After the perforating gun 22 is detonated, in order to release the anchor 18 and drop the perforating gun 22 to the bottom of the well, two are used: slickline manual operation, or automatic operation by high order detonation of the perforating gun. Using the slickline method, a jar and shifting tool on the end of slickline has profile keys which engage and lock in the profile recess of profile sleeve 18n. Upward jarring motion on the profile sleeve moves the upper end of release sleeve 18L between the C-ring ratchet 18g and the first pull mandrel 18c which further causes the ratchet 18g to move radially outward. This releases the lock between the ratchet 18g and the first pull mandrel 18c. Inner spring 18a2, in its compressed state, returns to its relaxed uncompressed position, thereby allowing slip coils 18a1 to retract radially inwardly to their relaxed position, and the circumferential teeth on slip coil 18a1 disconnects from the casing. The anchor, firing system, and guns now fall to the bottom of the well.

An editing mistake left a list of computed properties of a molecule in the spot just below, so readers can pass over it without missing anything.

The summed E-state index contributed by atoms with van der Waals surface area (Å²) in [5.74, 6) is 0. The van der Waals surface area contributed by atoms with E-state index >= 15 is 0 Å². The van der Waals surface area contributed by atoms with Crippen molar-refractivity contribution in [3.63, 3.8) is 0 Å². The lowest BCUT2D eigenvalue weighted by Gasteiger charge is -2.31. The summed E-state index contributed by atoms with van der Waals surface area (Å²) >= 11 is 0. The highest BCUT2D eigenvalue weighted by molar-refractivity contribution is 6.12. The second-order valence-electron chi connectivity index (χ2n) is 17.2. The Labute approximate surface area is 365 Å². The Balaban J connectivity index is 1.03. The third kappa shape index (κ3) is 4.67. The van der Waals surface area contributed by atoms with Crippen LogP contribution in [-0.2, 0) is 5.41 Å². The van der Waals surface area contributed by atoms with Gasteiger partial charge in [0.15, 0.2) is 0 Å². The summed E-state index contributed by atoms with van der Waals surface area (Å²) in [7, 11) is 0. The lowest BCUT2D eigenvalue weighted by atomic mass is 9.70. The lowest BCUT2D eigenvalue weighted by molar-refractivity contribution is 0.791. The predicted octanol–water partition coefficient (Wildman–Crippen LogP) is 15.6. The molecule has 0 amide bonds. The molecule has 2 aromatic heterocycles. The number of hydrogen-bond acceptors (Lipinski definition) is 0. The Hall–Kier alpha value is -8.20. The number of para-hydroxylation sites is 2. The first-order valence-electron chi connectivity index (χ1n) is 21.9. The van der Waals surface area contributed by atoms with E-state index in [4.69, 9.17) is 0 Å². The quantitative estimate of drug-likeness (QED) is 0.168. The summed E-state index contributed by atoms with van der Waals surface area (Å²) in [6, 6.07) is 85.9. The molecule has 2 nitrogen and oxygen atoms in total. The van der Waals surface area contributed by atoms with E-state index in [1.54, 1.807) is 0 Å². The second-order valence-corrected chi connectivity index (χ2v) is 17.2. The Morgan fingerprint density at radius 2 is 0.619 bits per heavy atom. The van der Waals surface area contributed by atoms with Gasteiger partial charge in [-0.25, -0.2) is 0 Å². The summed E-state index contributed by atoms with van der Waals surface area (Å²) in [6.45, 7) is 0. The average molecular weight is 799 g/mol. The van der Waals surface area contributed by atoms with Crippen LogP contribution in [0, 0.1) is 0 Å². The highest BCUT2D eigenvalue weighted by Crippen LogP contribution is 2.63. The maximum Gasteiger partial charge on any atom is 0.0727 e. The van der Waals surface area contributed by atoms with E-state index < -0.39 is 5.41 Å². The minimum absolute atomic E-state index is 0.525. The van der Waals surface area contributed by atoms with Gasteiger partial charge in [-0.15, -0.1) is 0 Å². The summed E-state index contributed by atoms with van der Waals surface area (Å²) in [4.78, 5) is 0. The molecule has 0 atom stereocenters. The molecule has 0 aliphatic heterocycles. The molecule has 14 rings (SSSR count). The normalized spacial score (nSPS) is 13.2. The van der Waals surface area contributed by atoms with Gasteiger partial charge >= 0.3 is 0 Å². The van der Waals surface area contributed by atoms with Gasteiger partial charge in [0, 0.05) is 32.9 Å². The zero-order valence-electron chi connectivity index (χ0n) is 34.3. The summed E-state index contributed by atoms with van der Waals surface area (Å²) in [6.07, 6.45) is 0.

Using the pressure operation method, the profile sleeve 18n is shifted upwardly by high order detonation of the perforating guns. An inner sleeve, which is disposed inside the second pull mandrel 18d, abuts the profile sleeve 18n on its upper end and the release sub on its lower end. High order gun detonation allows pressure, created from gun detonation, to force the inner sleeve up, which in turn moves the profile sleeve 18n up, which in turn moves release sleeve 18L between the first pull mandrel 18c and the C-ring ratchet 18g.
The above description of the preferred embodiment of the present invention discusses a permanent completion technique, such as underbalance perforating. It should be understood that the underlying concept behind the present invention would work equally well with respect to a temporary completion technique, such as in association with a drill stem test. In fact, such underlying concept would work equally well in association with any instrument which is adapted to be lowered into a borehole for performing an intended function.